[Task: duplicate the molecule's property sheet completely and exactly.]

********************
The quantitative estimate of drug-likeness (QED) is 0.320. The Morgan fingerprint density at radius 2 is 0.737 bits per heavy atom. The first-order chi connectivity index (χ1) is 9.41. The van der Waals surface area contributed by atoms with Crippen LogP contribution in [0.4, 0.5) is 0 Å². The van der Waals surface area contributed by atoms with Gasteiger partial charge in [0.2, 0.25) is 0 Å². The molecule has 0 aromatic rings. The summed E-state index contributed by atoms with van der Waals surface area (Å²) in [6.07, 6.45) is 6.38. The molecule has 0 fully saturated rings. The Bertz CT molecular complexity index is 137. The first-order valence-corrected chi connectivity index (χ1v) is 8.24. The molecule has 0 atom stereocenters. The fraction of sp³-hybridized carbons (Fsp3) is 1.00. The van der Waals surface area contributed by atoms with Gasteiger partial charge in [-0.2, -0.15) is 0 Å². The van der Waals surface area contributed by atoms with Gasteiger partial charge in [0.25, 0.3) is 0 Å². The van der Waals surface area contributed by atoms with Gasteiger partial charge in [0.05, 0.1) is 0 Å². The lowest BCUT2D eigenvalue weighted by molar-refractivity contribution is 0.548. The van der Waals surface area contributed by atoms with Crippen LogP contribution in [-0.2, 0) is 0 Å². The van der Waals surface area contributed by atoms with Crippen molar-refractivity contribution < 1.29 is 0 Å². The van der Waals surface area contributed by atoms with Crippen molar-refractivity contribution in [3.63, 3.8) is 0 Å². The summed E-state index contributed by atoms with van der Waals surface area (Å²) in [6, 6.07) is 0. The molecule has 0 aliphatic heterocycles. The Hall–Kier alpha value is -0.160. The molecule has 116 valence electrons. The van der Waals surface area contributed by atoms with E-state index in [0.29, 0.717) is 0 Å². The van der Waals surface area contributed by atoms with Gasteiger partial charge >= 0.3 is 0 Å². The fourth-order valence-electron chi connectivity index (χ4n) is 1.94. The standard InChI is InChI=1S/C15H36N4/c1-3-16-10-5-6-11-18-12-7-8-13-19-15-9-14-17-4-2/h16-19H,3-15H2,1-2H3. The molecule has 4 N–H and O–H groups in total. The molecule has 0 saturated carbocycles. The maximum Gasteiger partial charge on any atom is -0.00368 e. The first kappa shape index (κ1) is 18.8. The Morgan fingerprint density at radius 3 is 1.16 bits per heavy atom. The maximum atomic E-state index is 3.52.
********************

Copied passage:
The quantitative estimate of drug-likeness (QED) is 0.320. The Morgan fingerprint density at radius 2 is 0.737 bits per heavy atom. The first-order chi connectivity index (χ1) is 9.41. The van der Waals surface area contributed by atoms with Crippen LogP contribution in [0.4, 0.5) is 0 Å². The van der Waals surface area contributed by atoms with Gasteiger partial charge in [0.2, 0.25) is 0 Å². The molecule has 0 aromatic rings. The summed E-state index contributed by atoms with van der Waals surface area (Å²) in [6.07, 6.45) is 6.38. The molecule has 0 fully saturated rings. The Bertz CT molecular complexity index is 137. The first-order valence-corrected chi connectivity index (χ1v) is 8.24. The molecule has 0 atom stereocenters. The fraction of sp³-hybridized carbons (Fsp3) is 1.00. The van der Waals surface area contributed by atoms with Gasteiger partial charge in [-0.2, -0.15) is 0 Å². The van der Waals surface area contributed by atoms with Gasteiger partial charge in [0.25, 0.3) is 0 Å². The van der Waals surface area contributed by atoms with Gasteiger partial charge in [0.05, 0.1) is 0 Å². The lowest BCUT2D eigenvalue weighted by molar-refractivity contribution is 0.548. The van der Waals surface area contributed by atoms with Crippen LogP contribution in [-0.2, 0) is 0 Å². The van der Waals surface area contributed by atoms with Crippen molar-refractivity contribution < 1.29 is 0 Å². The van der Waals surface area contributed by atoms with Crippen molar-refractivity contribution in [3.63, 3.8) is 0 Å². The summed E-state index contributed by atoms with van der Waals surface area (Å²) in [6, 6.07) is 0. The molecule has 0 aliphatic heterocycles. The Hall–Kier alpha value is -0.160. The molecule has 116 valence electrons. The van der Waals surface area contributed by atoms with E-state index in [0.29, 0.717) is 0 Å². The van der Waals surface area contributed by atoms with Gasteiger partial charge >= 0.3 is 0 Å². The fourth-order valence-electron chi connectivity index (χ4n) is 1.94. The standard InChI is InChI=1S/C15H36N4/c1-3-16-10-5-6-11-18-12-7-8-13-19-15-9-14-17-4-2/h16-19H,3-15H2,1-2H3. The molecule has 4 N–H and O–H groups in total. The molecule has 0 saturated carbocycles. The maximum Gasteiger partial charge on any atom is -0.00368 e. The first kappa shape index (κ1) is 18.8. The Morgan fingerprint density at radius 3 is 1.16 bits per heavy atom. The maximum atomic E-state index is 3.52.